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Alzheimer's Clinical Trials Consortium (ACTC)

Alzheimer's Clinical Trials Consortium (ACTC) logo

The Alzheimer's Clinical Trials Consortium (ACTC) is a clinical trials infrastructure launched in December, 2017 and designed to accelerate and expand studies for therapies in Alzheimer's disease and related dementias. ACTC's mission is to provide an optimal infrastructure, utilizing centralized resources and shared expertise, to accelerate the development of effective interventions for Alzheimer’s disease and related disorders.

The ACTC is jointly led by:

  • Paul Stephen Aisen, M.D., director of the ATRI at the Keck School of Medicine of USC, San Diego
  • Reisa A. Sperling, M.D., director of the Center for Alzheimer Research and Treatment at the Brigham and Women's Hospital, professor of Neurology, Harvard Medical School, Boston
  • Ronald C. Petersen, M.D., Ph.D., director of the Mayo Clinic Alzheimer's Disease Research Center, professor of Neurology at Mayo Clinic College of Medicine and Science, Rochester, Minnesota

The ACTC is a cooperative agreement between the NIA and the grantees institutions. The NIA Project Scientist for the ACTC is Laurie Ryan.

Pre-Application Process

Working with the ACTC is a cooperative venture between the applicant, NIA, and the ACTC network. Prior to applying to the ACTC R01 Funding Opportunity Announcement (PAR-18-513), prospective applicants should follow this pre-application process:

  • Step 1: Contact NIA. We strongly encourage that all applicants contact NIA program staff (listed below) in the early planning phases of any study to discuss the feasibility of conducting the proposed trial through the ACTC infrastructure.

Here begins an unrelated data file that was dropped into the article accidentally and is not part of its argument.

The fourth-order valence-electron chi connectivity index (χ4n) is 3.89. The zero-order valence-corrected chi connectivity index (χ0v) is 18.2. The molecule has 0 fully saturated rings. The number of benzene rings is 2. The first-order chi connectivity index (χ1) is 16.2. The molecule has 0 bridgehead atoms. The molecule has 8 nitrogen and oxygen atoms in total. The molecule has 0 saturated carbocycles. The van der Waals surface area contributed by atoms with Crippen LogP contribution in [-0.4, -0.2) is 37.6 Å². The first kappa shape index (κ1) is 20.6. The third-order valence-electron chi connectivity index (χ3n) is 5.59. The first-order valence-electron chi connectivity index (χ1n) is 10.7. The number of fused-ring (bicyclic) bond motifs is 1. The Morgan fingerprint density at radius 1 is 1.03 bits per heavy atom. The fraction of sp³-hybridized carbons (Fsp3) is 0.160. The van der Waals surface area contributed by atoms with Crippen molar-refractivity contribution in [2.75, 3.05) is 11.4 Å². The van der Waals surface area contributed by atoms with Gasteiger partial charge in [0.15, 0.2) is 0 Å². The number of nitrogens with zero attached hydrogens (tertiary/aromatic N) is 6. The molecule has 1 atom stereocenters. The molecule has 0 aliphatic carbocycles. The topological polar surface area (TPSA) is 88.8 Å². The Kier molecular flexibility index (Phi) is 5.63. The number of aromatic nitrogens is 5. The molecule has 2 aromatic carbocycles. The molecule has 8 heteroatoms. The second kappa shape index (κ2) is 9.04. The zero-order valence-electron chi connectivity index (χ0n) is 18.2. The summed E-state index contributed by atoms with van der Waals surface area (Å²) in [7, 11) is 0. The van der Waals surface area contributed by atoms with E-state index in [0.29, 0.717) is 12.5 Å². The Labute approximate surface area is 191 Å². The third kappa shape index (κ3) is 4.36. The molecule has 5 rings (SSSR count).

• Step 2: Contact ACTC.
    • Applicants must submit an ACTC Clinical Study Concept Proposal. This proposal includes the specific aims for the study, relevant preliminary data, and study design.
    • The proposal will be reviewed first by the Protocol Evaluation Committee, and if allowed to move forward, will be voted on by the ACTC Steering Committee. The NIA project scientist is part of these committees.
    • Interested applicants should contact the ACTC program administrator, Sarah Walter.
  • Step 3: Apply to the FOA. (Note: Approval by the ACTC Steering Committee does not guarantee NIA funding.) If your proposal is approved by the ACTC steering committee, you may then formally apply to the ACTC R01 Funding Opportunity Announcement (PAR-18-513) with help from the ACTC Coordinating Center. Your application will then undergo NIH peer review and will receive an impact score. Applications will be funded based on score and NIA funding priorities.
    • Applications that exceed $500,000 in direct costs in any one year require prior approval before submission (NOT-OD-02-004). The applicant will need to contact NIA program staff, and any requests for submission must be received at least six weeks prior to the submission deadline.

Proposed Development Steps and Timelines

FOA Submission Date Step 1: Proposal Submission Step 2: PFC Review Step 3: PEC Review Step 4: SC Discussion and Vote Step 5: Project Selection & Grant Development Step 6: Proposal Submission
Feb 5, 2019
Aug 5, 2018 Aug 13-15, 2018 Sept 10-14, 2018 Oct 21, 2018 Nov 5, 2018 Jan 22, 2019
June 5, 2019
Dec 5, 2018 Dec 12-14, 2018 Jan 7-11, 2019 Feb 8, 2019 Feb 18, 2019 May 22, 2019
Oct 5, 2019
Apr 5, 2019 Apr 11-12, 2019 Apr 22-26, 2019 May 5, 2019 May 13, 2019 Sept 21, 2019
Feb 5, 2020
Aug 5, 2019 Aug 12-14, 2019 Sept 9-13, 2019 Oct 13, 2019 Oct 21, 2019 Jan 22, 2020
June 5, 2020
Dec 5, 2019 Dec 12-13, 2019 Jan 6-10, 2020

Jan - Feb, 2020

Mar, 2020 May 22, 2020
Oct 5, 2020
Apr 6, 2020 Apr 13-15, 2020 May 11-15, 2020 Apr 25, 2020 May 4, 2020 Sept 21, 2020
Feb 5, 2021

Aug 3, 2020

Aug 10-12, 2020 May 7-11, 2020 Oct 4, 2020 Oct 12, 2020 Jan 22, 2021